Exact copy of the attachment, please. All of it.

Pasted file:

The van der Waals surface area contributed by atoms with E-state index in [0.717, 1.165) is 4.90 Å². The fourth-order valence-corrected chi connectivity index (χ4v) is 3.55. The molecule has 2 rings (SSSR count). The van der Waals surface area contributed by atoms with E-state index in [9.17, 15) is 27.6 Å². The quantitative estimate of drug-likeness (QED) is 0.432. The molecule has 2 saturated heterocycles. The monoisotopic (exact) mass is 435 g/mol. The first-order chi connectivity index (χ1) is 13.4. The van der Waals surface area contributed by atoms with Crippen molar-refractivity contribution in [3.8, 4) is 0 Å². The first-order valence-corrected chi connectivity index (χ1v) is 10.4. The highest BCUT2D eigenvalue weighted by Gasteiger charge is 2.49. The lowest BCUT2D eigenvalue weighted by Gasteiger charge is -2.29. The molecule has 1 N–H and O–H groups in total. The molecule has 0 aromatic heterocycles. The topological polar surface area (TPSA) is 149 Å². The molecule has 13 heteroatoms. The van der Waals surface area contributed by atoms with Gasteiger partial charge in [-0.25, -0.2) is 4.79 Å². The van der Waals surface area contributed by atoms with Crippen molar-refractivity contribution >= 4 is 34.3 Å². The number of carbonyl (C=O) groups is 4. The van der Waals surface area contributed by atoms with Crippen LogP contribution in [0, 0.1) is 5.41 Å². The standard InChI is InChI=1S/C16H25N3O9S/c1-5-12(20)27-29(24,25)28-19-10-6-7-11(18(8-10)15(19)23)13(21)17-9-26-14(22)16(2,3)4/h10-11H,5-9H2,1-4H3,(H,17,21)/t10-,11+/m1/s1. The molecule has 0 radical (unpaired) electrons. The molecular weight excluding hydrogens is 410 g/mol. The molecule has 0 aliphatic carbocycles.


The van der Waals surface area contributed by atoms with E-state index in [0.717, 1.165) is 4.90 Å². The fourth-order valence-corrected chi connectivity index (χ4v) is 3.55. The molecule has 2 rings (SSSR count). The van der Waals surface area contributed by atoms with E-state index in [9.17, 15) is 27.6 Å². The quantitative estimate of drug-likeness (QED) is 0.432. The molecule has 2 saturated heterocycles. The monoisotopic (exact) mass is 435 g/mol. The first-order chi connectivity index (χ1) is 13.4. The van der Waals surface area contributed by atoms with Crippen molar-refractivity contribution in [3.8, 4) is 0 Å². The first-order valence-corrected chi connectivity index (χ1v) is 10.4. The highest BCUT2D eigenvalue weighted by Gasteiger charge is 2.49. The lowest BCUT2D eigenvalue weighted by Gasteiger charge is -2.29. The molecule has 1 N–H and O–H groups in total. The molecule has 0 aromatic heterocycles. The topological polar surface area (TPSA) is 149 Å². The molecule has 13 heteroatoms. The van der Waals surface area contributed by atoms with Gasteiger partial charge in [-0.25, -0.2) is 4.79 Å². The van der Waals surface area contributed by atoms with Crippen molar-refractivity contribution >= 4 is 34.3 Å². The number of carbonyl (C=O) groups is 4. The van der Waals surface area contributed by atoms with Crippen LogP contribution in [0, 0.1) is 5.41 Å². The standard InChI is InChI=1S/C16H25N3O9S/c1-5-12(20)27-29(24,25)28-19-10-6-7-11(18(8-10)15(19)23)13(21)17-9-26-14(22)16(2,3)4/h10-11H,5-9H2,1-4H3,(H,17,21)/t10-,11+/m1/s1. The molecule has 0 radical (unpaired) electrons. The molecular weight excluding hydrogens is 410 g/mol. The molecule has 0 aliphatic carbocycles.